AUSTRALIA’S winter-crop harvest is underway in all mainland states. While dismal quantities into the GrainCorp system tell the story of a difficult and disappointing growing season in eastern states, Viterra’s figures show brighter results in South Australia.
As of 30 October, GrainCorp had received 21,000 tonnes of grain in Queensland, 1000t in New South Wales, and 3500t in Victoria.
This compares with GrainCorp’s initial 2017-18 harvest report, which had Queensland intake at 508,000t, NSW’s at 199,000t and Victoria’s at 10,000t.
In its first weekly update for the 2018-19 harvest, GrainCorp said it had successfully reversed its export supply chain, and was actively involved in transferring grain, primarily from Western Australia, to meet strong domestic demand.
The transhipments have been discharged at GrainCorp’s Brisbane, Newcastle and Port Kembla terminals, and have totalled 156,000 tonnes to date.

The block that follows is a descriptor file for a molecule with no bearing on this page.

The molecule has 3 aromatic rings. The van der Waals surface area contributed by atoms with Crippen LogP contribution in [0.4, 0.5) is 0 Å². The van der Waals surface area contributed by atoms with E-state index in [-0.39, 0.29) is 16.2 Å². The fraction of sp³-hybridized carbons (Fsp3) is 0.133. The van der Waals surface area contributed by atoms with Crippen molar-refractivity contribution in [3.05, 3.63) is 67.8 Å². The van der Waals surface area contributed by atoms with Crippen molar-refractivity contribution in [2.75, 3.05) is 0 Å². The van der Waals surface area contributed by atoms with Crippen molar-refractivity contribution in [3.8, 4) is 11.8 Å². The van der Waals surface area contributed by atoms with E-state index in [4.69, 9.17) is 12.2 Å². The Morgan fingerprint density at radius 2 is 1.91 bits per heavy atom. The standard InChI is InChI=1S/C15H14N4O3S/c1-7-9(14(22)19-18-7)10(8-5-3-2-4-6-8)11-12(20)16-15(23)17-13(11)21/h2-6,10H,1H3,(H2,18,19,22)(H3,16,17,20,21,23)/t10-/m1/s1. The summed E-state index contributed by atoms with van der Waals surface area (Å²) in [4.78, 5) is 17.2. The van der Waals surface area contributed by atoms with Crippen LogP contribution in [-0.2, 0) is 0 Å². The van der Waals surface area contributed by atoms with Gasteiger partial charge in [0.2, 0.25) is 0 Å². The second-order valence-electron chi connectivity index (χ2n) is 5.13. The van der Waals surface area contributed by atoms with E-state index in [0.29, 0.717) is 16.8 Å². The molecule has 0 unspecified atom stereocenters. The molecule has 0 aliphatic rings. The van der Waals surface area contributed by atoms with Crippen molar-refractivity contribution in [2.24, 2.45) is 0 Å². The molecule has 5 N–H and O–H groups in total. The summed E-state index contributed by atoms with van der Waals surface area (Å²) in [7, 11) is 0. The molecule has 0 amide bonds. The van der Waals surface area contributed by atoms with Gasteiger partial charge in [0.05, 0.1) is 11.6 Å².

GrainCorp indicated its expectations for big receivals this harvest were limited by the drought conditions, with “a significant share of production” expected to remain on farm or be delivered direct to domestic consumers.
GrainCorp said teams in its northern regions were working with local growers to adapt its network for harvest, and were operating many sites as needed.
To help growers generate cash flow this harvest, GrainCorp has introduced two-day payment terms, meaning growers selling 2018-19 season grain to GrainCorp at a bulk handling network will receive payment within two business days.
South Australia’s bulk handler, Viterra, said it had received 50,722t in the week to 28 October to take its receivals for the harvest to date to 54,082t.
In its weekly harvest report, Viterra said most receivals were in the central region, while the eastern region received its first load, a delivery of barley at Walpeup last Tuesday.
Intake for the week to 28 October totalled 3087t in the western region, 46,836t in the central region, and 799t in the eastern region.
Most of the receivals to date across Viterra’s network have been barley, with some wheat and peas, and this past week has seen a number of sites on the Yorke Peninsula and Lower North open for the season..
Source: GrainCorp, Viterra